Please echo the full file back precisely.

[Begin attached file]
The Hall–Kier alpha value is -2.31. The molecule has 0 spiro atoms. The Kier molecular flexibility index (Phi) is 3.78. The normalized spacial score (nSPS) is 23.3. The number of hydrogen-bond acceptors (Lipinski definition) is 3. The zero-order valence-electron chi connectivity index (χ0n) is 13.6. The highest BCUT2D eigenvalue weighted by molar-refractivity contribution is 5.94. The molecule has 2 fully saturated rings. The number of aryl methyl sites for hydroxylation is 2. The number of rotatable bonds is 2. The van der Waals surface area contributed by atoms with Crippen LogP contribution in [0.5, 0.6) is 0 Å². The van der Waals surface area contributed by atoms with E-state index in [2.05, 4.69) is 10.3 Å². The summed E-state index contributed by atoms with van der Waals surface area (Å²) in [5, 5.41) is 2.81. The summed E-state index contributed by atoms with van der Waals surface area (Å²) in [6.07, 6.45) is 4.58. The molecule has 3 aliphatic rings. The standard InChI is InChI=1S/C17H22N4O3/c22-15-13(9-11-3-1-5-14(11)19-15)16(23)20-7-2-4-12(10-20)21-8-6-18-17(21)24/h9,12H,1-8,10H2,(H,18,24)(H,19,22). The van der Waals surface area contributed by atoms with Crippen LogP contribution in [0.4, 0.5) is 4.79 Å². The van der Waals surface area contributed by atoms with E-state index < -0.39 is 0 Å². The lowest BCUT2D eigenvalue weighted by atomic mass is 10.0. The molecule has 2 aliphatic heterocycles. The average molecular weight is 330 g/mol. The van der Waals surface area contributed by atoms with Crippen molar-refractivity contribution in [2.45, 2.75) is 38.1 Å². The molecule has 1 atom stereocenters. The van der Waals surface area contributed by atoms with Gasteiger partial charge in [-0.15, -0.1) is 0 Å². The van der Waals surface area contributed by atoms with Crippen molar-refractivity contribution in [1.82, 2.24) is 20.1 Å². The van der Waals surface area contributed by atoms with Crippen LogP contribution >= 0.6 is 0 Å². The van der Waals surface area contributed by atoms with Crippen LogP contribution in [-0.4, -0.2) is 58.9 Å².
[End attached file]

The Hall–Kier alpha value is -2.31. The molecule has 0 spiro atoms. The Kier molecular flexibility index (Phi) is 3.78. The normalized spacial score (nSPS) is 23.3. The number of hydrogen-bond acceptors (Lipinski definition) is 3. The zero-order valence-electron chi connectivity index (χ0n) is 13.6. The highest BCUT2D eigenvalue weighted by molar-refractivity contribution is 5.94. The molecule has 2 fully saturated rings. The number of aryl methyl sites for hydroxylation is 2. The number of rotatable bonds is 2. The van der Waals surface area contributed by atoms with Crippen LogP contribution in [0.5, 0.6) is 0 Å². The van der Waals surface area contributed by atoms with E-state index in [2.05, 4.69) is 10.3 Å². The summed E-state index contributed by atoms with van der Waals surface area (Å²) in [5, 5.41) is 2.81. The summed E-state index contributed by atoms with van der Waals surface area (Å²) in [6.07, 6.45) is 4.58. The molecule has 3 aliphatic rings. The standard InChI is InChI=1S/C17H22N4O3/c22-15-13(9-11-3-1-5-14(11)19-15)16(23)20-7-2-4-12(10-20)21-8-6-18-17(21)24/h9,12H,1-8,10H2,(H,18,24)(H,19,22). The van der Waals surface area contributed by atoms with Crippen LogP contribution in [0.4, 0.5) is 4.79 Å². The van der Waals surface area contributed by atoms with E-state index < -0.39 is 0 Å². The lowest BCUT2D eigenvalue weighted by atomic mass is 10.0. The molecule has 2 aliphatic heterocycles. The average molecular weight is 330 g/mol. The van der Waals surface area contributed by atoms with Crippen molar-refractivity contribution in [2.45, 2.75) is 38.1 Å². The molecule has 1 atom stereocenters. The van der Waals surface area contributed by atoms with Gasteiger partial charge in [-0.15, -0.1) is 0 Å². The van der Waals surface area contributed by atoms with Crippen molar-refractivity contribution in [1.82, 2.24) is 20.1 Å². The van der Waals surface area contributed by atoms with Crippen LogP contribution >= 0.6 is 0 Å². The van der Waals surface area contributed by atoms with Crippen LogP contribution in [-0.4, -0.2) is 58.9 Å².